Early in 2016 five names were chosen to represent the field of graphic design. Their achievements, services and contributions to the field have been beyond exceptional. And for that, they have been honored as AIGA medalists—a tradition that dates back to the 1920s and is considered the most distinguished honor in the field.
MEET AIGA MEDALIST CORITA KENT:
Corita Kent was awarded the AIGA medal for “her rebellious spirit as an artist and educator, and for her inventive use of graphic type and vibrant color in communicating messages of protest and social change.” Although born in Fort Dodge, IA in 1918, Kent grew up in Los Angeles, CA and at age 18 she joined the Order of the Immaculate Heart of Mary as Sister Mary Corita.
For 30 years she worked as a nun and by 1966 she was named one of Los Angeles Times‘ “Women of the Year” and profiled in Harper’s Bazaar as one of the “100 American Women of Accomplishment.”
Looking at her work, it’s easy to see that Kent loved playing with words, letterforms and interesting typography. In 1966, the same year she “transformed” Canada Dry’s slogan, Look magazine wrote, “Long before those young men in New York invented pop art, a small nun in Los Angeles was showing her students at Immaculate Heart College how to discover the novel and beautiful in popular magazines and packages from the supermarket. But Sister Mary Corita is a different kind of pop artist. Whereas the New York boys deal in a certain brittle archness (they are chic), Sister Corita and her students unabashedly affirm and celebrate the here-and-now glories of God’s world—the words of Beatles’ songs, the pictures on cereal boxes, the sheen of stamps, the typography in movie magazines.”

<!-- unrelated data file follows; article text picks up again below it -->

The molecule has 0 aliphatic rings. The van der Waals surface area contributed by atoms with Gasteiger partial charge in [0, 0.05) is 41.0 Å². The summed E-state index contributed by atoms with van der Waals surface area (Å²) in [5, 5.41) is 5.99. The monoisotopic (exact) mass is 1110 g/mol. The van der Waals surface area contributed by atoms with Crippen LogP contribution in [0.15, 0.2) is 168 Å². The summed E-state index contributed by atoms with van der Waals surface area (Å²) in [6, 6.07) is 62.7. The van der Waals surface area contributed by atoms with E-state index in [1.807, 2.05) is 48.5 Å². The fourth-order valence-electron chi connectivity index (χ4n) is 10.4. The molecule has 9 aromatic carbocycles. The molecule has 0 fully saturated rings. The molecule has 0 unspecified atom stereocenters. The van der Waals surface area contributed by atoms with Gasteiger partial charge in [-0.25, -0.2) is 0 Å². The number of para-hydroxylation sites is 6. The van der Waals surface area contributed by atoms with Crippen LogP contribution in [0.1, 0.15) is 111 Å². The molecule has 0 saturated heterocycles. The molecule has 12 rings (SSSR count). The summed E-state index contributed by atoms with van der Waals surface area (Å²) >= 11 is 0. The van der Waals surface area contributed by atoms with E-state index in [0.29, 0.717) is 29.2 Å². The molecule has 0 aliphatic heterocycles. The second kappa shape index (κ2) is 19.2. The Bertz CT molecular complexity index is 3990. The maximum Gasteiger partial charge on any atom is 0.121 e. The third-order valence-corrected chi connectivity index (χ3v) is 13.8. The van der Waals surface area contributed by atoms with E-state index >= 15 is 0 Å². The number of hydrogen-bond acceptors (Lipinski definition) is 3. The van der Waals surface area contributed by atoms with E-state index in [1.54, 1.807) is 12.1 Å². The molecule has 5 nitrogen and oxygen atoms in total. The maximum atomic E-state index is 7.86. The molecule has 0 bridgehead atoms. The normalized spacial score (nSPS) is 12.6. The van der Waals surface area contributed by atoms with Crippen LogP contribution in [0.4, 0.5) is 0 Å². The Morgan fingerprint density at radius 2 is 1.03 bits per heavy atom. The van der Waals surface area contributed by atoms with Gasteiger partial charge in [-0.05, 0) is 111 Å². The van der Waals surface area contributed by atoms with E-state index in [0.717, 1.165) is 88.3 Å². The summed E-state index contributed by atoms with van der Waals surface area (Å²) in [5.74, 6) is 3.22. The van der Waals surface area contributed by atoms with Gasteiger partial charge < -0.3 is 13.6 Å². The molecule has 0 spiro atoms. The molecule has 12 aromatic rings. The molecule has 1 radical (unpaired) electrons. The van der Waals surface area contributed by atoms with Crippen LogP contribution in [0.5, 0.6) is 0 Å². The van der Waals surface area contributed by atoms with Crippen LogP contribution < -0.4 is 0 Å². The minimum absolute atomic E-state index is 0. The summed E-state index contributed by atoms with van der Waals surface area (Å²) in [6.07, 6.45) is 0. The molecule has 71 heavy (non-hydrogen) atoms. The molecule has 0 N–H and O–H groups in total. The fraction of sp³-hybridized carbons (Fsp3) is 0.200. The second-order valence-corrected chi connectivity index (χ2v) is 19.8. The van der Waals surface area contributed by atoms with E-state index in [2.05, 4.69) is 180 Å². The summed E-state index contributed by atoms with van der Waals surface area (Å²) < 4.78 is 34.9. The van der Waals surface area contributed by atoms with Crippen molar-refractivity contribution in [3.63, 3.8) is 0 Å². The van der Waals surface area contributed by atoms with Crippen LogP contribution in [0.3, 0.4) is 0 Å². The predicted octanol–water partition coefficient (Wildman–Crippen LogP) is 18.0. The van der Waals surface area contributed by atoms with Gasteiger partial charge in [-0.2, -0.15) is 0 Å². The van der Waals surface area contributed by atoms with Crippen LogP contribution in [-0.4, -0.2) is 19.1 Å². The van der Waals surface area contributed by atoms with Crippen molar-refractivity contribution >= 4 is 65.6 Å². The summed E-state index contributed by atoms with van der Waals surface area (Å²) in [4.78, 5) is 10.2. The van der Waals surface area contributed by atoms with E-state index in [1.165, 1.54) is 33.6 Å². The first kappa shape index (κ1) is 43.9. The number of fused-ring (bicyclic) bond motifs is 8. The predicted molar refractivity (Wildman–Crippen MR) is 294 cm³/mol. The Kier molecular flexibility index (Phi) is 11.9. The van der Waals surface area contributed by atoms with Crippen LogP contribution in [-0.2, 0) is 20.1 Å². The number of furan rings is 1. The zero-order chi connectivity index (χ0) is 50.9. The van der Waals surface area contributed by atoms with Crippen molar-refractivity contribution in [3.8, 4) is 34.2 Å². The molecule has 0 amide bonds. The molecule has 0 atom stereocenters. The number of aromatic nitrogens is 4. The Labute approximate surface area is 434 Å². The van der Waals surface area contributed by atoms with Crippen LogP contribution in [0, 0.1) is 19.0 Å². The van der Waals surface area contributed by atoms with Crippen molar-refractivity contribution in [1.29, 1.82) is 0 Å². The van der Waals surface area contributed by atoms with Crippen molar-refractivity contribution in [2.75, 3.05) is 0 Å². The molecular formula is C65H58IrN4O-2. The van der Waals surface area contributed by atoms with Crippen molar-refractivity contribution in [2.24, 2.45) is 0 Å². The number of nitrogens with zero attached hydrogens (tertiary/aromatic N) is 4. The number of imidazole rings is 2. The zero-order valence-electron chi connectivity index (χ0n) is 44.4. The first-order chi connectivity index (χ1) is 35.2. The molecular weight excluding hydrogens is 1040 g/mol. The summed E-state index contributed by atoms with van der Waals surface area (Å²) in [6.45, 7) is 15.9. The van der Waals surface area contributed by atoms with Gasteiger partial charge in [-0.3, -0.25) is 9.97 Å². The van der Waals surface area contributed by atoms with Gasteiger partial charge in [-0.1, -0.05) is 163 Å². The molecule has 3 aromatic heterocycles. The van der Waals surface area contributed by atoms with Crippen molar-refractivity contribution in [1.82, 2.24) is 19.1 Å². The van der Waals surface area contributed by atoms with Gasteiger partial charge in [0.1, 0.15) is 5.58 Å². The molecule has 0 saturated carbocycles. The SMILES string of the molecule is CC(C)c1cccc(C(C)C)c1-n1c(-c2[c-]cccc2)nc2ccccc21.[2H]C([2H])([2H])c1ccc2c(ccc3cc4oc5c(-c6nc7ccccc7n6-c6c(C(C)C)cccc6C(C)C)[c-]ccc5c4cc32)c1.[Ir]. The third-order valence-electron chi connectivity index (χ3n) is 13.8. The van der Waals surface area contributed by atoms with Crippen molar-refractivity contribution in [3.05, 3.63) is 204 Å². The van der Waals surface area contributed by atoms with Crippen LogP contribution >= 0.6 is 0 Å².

During her life, Kent made “nearly 700 screen prints, undertook public art commissions, worked on ad campaigns, wrote and designed books, produced films, orchestrated happenings, and created a mural for the Vatican Pavilion at the 1964–65 New York World’s Fair.”
Kent used her artistic voice to show her disapproval of the dreadful aspects of the time; from the Vietnam War to the oppression of African Americans. Unlike the “New York boys,” Kent did not march or attend the protests happening around her. Instead she chose to let her vibrantly bold art do the talking for her. Familiar phrases like “Make love not war” and “Why not give a damn about your fellow man” are sprinkled throughout her prints.
Quiet nun turned original pop artists—it’s obvious that Corita Kent was a woman to be reckoned with. Her art continues to live on through incredible agencies, including the Corita Art Center, the Andy Warhol Museum of Pittsburg and the AIGA.
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